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The PreTeXt Guide

Chapter 33 Conversion to Braille

There is a conversion to braille which works very well, while also needing further improvements. Conceptually, it is not very different than the EPUB conversion (Chapter 31), except for the additional necessity of the liblouis library for the translation of literary text (see Appendix G). MathJax and Speech Rule Engine provide Nemeth Braille from your authored mathematics. There is the option of embossable braille (designed for a physical paper page) or electronic braille meant for an electronic device like a one-line reader with mechanical raised pins. It is worth the effort to first make sure an EPUB conversion is successful, and then extend to the braille conversion.
Some extra care needs to go into the authoring of a PreTeXt project that creates the best possible output as braille. Some aspects are obvious, such as not being overly-reliant on video or interactive demonstrations. We can accomodate some constructions like a <sidebyside> in a way that makes sense to the reader. An allied project hopes to make it easy for authors to create diagrams that work well for both sighted and blind readers (tactile graphics). But constructions like abusing an <m> element to get a superscript “th” will just lead to confusion for a braille reader. With experience, we are collecting suggestions for authoring in Section 4.33.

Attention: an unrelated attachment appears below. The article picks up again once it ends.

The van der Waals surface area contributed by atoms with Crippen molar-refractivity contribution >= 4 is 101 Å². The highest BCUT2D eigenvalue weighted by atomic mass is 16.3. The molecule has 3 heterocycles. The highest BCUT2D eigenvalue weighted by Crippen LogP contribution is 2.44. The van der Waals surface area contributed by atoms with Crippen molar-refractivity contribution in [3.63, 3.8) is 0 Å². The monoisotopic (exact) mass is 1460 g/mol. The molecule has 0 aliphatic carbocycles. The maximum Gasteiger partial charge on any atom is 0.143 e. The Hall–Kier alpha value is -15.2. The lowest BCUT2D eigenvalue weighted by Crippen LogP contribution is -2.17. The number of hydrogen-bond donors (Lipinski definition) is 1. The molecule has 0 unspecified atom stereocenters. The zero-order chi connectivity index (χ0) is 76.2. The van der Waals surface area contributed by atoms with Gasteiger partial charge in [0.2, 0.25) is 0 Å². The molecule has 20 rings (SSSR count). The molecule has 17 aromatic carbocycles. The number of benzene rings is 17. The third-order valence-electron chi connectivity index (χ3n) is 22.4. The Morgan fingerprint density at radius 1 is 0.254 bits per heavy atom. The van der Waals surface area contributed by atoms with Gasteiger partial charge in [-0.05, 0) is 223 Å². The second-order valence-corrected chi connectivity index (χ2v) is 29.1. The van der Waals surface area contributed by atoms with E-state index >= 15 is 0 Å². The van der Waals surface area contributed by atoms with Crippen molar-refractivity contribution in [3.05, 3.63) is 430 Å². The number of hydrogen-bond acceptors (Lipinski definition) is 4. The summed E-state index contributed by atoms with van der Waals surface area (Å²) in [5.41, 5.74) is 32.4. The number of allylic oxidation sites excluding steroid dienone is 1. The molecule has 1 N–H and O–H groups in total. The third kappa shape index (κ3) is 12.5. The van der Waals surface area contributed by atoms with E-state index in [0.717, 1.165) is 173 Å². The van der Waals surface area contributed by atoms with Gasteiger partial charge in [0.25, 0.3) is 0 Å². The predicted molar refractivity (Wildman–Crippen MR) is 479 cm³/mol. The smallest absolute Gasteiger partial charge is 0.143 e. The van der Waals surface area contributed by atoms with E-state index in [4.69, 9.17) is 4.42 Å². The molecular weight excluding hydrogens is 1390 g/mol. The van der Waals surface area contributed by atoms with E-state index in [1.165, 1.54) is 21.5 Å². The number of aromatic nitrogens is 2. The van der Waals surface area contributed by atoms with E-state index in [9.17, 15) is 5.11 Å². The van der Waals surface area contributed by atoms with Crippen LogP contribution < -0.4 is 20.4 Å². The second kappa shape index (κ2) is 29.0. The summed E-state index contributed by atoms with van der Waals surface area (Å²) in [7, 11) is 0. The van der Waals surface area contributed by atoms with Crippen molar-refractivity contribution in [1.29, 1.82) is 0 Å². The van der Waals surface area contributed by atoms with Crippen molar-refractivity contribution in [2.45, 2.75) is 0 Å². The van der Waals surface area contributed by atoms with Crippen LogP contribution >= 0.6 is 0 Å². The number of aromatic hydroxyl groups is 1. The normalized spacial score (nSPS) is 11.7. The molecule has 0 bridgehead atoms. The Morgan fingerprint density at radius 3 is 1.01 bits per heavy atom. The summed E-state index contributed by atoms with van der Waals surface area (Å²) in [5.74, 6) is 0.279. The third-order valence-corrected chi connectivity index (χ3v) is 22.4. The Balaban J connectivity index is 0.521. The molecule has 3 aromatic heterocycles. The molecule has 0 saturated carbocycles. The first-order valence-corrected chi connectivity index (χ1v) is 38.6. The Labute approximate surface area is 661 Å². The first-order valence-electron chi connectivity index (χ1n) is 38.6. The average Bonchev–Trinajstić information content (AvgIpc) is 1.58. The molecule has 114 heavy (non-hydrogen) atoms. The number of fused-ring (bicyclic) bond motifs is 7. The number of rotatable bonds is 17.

Please be in-touch in the PreTeXt discussion groups if you have a PreTeXt project you would like to convert. Of course, we want to improve the process and the result, but we are especially interested in the experience of blind and low-vision readers who can point us to areas that need improvement.